[LINK] DNA Coil
ivan at itrundle.com
Mon Sep 25 08:17:21 EST 2006
On 24/09/2006, at 3:37 PM, stephen at melbpc.org.au wrote:
> Wondering about the meaning of life, as you do, I was pondering
> the apparent natural affinity many people find with the, 'mortal coil'
> metaphor by Shakespeare. Why is it one of his best known quotes
> when it doesn't even seem to make much sense?
"For in that sleep of death what dreams may come
When we have shuffled off this mortal coil,
Must give us pause: there's the respect
That makes calamity of so long life;"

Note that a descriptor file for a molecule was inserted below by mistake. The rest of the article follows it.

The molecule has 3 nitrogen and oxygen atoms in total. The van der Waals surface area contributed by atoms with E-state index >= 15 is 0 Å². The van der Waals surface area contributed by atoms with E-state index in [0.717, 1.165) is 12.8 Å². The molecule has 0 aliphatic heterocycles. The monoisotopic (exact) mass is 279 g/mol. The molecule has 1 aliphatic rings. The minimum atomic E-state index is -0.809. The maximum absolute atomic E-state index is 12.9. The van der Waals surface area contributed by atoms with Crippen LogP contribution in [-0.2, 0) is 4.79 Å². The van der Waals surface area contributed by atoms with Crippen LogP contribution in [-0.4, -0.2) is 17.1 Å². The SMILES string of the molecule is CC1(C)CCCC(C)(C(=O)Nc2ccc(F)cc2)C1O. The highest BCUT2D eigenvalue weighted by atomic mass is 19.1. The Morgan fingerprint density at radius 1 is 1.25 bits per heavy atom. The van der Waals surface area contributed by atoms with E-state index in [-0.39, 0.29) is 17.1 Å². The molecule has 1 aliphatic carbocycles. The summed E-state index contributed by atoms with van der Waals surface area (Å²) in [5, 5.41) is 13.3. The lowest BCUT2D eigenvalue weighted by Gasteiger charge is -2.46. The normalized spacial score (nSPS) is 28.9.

(the famous third soliloquy' in Hamlet)
It's had many meanings over time, and the meaning that Shakespeare
used in Hamlet most likely related to 'noisy disturbance, fuss ado',
though some suggest that the phrase meant to separate from one's
body. I prefer the former: 'mortal coil' and the bustle of life. Even
back then, life was busy. However, Hamlet was discussing the taking
There was also a time when 'coil' meant 'to cull' or 'to thrash'. And
also 'a mound of hay', 'a pen for hens' and even a breech of a gun.
Pretty versatile, I'd reckon.
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